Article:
Driving home in the dark may be to blame for accidents in the evening. “It’s getting dark an hour earlier, but your social schedule isn’t changing,” Grandner told Yahoo Health. “That might make us a little more tired at the end of the day.” Plus, as the National Highway Traffic Safety Administration warns, it may take some time to adjust to low-light driving, when you’re used to commuting home in broad daylight. 

2. Your odds of a heart attack may drop

The season of holiday stress is officially upon us — but the fall time change may give your body a brief break from all the cardiac strain. In a 2014 study of 42,060 people, researchers found a 21 percent decrease in heart-attack cases on the Tuesday following the fall time change. By contrast, they noticed a 24 percent increase in heart-attack incidence on the Monday after the clock springs forward in March.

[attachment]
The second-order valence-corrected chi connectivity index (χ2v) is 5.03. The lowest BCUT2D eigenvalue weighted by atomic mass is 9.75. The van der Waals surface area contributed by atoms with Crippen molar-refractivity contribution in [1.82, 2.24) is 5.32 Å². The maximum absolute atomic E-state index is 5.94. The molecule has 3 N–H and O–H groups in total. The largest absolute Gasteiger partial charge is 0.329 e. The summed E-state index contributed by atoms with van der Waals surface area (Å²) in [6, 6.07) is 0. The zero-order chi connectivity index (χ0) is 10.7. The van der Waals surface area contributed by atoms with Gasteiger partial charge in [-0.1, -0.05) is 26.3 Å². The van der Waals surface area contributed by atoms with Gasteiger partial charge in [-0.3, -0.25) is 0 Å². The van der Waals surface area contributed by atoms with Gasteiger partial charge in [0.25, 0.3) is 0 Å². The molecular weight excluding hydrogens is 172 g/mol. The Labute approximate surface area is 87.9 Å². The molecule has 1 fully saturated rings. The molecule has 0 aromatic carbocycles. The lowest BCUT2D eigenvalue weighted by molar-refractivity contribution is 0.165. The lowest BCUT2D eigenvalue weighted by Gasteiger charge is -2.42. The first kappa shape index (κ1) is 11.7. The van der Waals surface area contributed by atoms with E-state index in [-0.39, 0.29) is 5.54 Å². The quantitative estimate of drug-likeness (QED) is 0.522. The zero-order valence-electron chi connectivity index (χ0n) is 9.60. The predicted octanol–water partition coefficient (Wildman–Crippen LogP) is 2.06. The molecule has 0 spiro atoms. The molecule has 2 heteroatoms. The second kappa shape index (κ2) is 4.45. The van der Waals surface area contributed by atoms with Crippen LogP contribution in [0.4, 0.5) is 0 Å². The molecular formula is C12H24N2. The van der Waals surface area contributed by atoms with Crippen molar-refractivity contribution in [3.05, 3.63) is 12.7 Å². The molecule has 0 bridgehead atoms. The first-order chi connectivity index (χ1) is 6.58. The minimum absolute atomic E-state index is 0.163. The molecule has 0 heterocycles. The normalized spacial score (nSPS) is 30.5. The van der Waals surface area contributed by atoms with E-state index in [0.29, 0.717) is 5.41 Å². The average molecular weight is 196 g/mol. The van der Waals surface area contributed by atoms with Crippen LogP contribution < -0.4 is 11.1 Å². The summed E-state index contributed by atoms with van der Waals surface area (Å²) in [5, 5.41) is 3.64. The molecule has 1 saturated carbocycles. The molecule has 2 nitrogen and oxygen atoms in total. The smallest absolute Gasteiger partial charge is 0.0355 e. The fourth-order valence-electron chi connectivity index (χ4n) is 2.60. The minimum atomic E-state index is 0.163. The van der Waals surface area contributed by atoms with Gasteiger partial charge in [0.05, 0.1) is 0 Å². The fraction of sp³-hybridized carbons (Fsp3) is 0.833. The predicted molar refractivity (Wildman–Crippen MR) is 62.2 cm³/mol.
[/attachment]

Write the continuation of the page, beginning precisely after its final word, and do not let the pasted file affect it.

The simplest explanation: The spring shift forward disrupts your sleep-wake cycle, leading to inflammation; this physiological strain may compound the inherent stress of Monday mornings, translating to an increased risk of a heart attack.

Conversely, if you gain an hour of sleep when the clock winds back — which not all of us do, by the way (see below) — your odds of a chest clutcher may decline, thanks to the decreased stress on your system, the scientists say. “Most people have heart attacks in the morning, because your blood pressure dips overnight and then rises sharply at the end of the night into the morning,” said Grandner. “Staying in bed a little longer might give your body more time to recover — to bring your blood pressure back up to daytime levels, without it being such a sharp increase.”